"I was born on January 3rd. The same day as Greta Thunberg”, she smiles. “At the first event I attended, there were 15 of us... Today, we are driving a revolution.” And if we ask her what she sees herself being in 10 years' time, “A scientist!” she rejoices. “I imagine myself as successful, I want to continue to give my contribution during the international summits. And yes, maybe even with a husband and children.”
I was born on January 3. The same day as Greta Thunberg. At the first event I attended, there were 15 of us... Today, however, we are driving a revolution
If there is one thing these guys have in common, it's the international attention. They feel Italian but most of all they consider themselves citizens of the world: “Studying International Relations is one of the choices I am most proud of in my life”, Luigi Ferriero, a 19-year-old from Livorno, who dreams of a diplomatic career, says. “Together with taking part in the Friday for Future movement of course.”
Up until last year, Luigi was still attending a classical high school in Livorno: “Together with some friends I started to follow Greta's initiatives. We said we could not stand by and watch anymore, but we had to do something concrete too. So I got all my classmates together, then arranged a meeting with all the representatives of the other sections until I brought the matter to the student committee. And so we started the local assembly in Livorno.”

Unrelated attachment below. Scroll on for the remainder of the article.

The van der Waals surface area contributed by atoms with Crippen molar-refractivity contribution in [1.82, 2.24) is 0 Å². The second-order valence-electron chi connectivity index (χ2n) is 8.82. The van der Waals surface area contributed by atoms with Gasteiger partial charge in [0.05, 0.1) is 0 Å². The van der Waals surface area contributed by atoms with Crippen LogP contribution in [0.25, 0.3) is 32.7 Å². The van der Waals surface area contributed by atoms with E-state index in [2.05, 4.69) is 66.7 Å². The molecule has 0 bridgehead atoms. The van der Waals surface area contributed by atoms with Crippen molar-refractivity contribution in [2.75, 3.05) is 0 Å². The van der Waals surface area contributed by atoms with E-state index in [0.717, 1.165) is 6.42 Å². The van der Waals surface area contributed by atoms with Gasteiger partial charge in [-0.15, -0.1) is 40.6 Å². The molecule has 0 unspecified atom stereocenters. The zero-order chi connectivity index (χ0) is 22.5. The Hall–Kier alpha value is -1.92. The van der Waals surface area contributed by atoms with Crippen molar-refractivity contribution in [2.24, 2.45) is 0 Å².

The first action Luigi and his friends took was to create a Facebook page and an Instagram page. About once a month Luigi meets with the other guys in the assembly to discuss the issues on the agenda, share them and bring them back to the national assembly.
“I don't see the movement as something to be left to spare time,” he says. “To me, as for everyone else, it's a real mission. One that we take seriously. On my days off I go to the theater, my great passion, and the weekend is sacred, I like to go dancing.”
Vincenzo Mautone grew up fighting for the environment: "I'm 20 years old and I live in the province of Naples,” he says. “Campania is one of the most environmentally battered lands. How can you do nothing?” Before becoming an activist of the Friday For Future movement he was a volunteer for Airc, the Foundation for Cancer Research and the Stop Biocide movement.
“It was February 2019 and I was at the University of Warsaw. I had studied science and technology for nature and the environment at Federico Secondo University in Naples and had won a scholarship. I started contacting all my friends from Poland and then when I returned to Naples we set up a real assembly. There is always a lot of work here, and I have little free time. But that's okay. Fighting for the generations to come, especially here in Campania, is more valuable than everything else."